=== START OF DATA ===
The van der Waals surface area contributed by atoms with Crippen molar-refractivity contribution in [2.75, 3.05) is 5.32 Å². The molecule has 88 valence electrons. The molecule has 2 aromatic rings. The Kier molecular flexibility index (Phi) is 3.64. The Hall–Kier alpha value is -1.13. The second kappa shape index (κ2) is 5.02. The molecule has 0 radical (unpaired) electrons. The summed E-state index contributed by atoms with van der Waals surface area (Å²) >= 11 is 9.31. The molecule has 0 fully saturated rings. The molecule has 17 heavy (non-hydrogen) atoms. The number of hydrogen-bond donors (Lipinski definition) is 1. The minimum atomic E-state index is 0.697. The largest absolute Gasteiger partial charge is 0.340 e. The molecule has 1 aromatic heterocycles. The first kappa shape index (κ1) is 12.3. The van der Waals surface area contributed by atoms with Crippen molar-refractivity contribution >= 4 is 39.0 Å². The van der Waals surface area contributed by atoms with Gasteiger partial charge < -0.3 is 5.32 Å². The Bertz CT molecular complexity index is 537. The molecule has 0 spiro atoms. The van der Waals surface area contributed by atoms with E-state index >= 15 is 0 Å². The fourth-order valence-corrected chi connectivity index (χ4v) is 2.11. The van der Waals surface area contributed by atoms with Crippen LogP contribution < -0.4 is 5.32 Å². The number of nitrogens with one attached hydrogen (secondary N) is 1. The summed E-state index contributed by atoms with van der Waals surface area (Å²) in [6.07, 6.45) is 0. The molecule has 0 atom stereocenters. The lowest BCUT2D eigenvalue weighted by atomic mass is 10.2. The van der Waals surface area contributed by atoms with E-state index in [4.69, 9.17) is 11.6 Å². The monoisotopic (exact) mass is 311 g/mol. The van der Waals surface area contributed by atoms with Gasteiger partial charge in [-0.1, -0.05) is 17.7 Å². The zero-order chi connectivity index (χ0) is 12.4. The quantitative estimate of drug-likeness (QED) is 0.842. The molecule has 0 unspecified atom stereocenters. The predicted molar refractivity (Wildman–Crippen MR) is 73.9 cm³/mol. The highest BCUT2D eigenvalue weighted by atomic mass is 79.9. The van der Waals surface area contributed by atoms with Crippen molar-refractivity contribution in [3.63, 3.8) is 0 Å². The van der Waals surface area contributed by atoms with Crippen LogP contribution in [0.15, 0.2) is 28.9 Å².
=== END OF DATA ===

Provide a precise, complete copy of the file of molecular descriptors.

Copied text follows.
The van der Waals surface area contributed by atoms with Crippen molar-refractivity contribution in [2.75, 3.05) is 5.32 Å². The molecule has 88 valence electrons. The molecule has 2 aromatic rings. The Kier molecular flexibility index (Phi) is 3.64. The Hall–Kier alpha value is -1.13. The second kappa shape index (κ2) is 5.02. The molecule has 0 radical (unpaired) electrons. The summed E-state index contributed by atoms with van der Waals surface area (Å²) >= 11 is 9.31. The molecule has 0 fully saturated rings. The molecule has 17 heavy (non-hydrogen) atoms. The number of hydrogen-bond donors (Lipinski definition) is 1. The minimum atomic E-state index is 0.697. The largest absolute Gasteiger partial charge is 0.340 e. The molecule has 1 aromatic heterocycles. The first kappa shape index (κ1) is 12.3. The van der Waals surface area contributed by atoms with Crippen molar-refractivity contribution >= 4 is 39.0 Å². The van der Waals surface area contributed by atoms with Gasteiger partial charge < -0.3 is 5.32 Å². The Bertz CT molecular complexity index is 537. The molecule has 0 spiro atoms. The van der Waals surface area contributed by atoms with E-state index >= 15 is 0 Å². The fourth-order valence-corrected chi connectivity index (χ4v) is 2.11. The van der Waals surface area contributed by atoms with Crippen LogP contribution < -0.4 is 5.32 Å². The number of nitrogens with one attached hydrogen (secondary N) is 1. The summed E-state index contributed by atoms with van der Waals surface area (Å²) in [6.07, 6.45) is 0. The molecule has 0 atom stereocenters. The lowest BCUT2D eigenvalue weighted by atomic mass is 10.2. The van der Waals surface area contributed by atoms with E-state index in [4.69, 9.17) is 11.6 Å². The monoisotopic (exact) mass is 311 g/mol. The van der Waals surface area contributed by atoms with Gasteiger partial charge in [-0.1, -0.05) is 17.7 Å². The zero-order chi connectivity index (χ0) is 12.4. The quantitative estimate of drug-likeness (QED) is 0.842. The molecule has 0 unspecified atom stereocenters. The predicted molar refractivity (Wildman–Crippen MR) is 73.9 cm³/mol. The highest BCUT2D eigenvalue weighted by atomic mass is 79.9. The van der Waals surface area contributed by atoms with Crippen molar-refractivity contribution in [3.63, 3.8) is 0 Å². The van der Waals surface area contributed by atoms with Crippen LogP contribution in [0.15, 0.2) is 28.9 Å².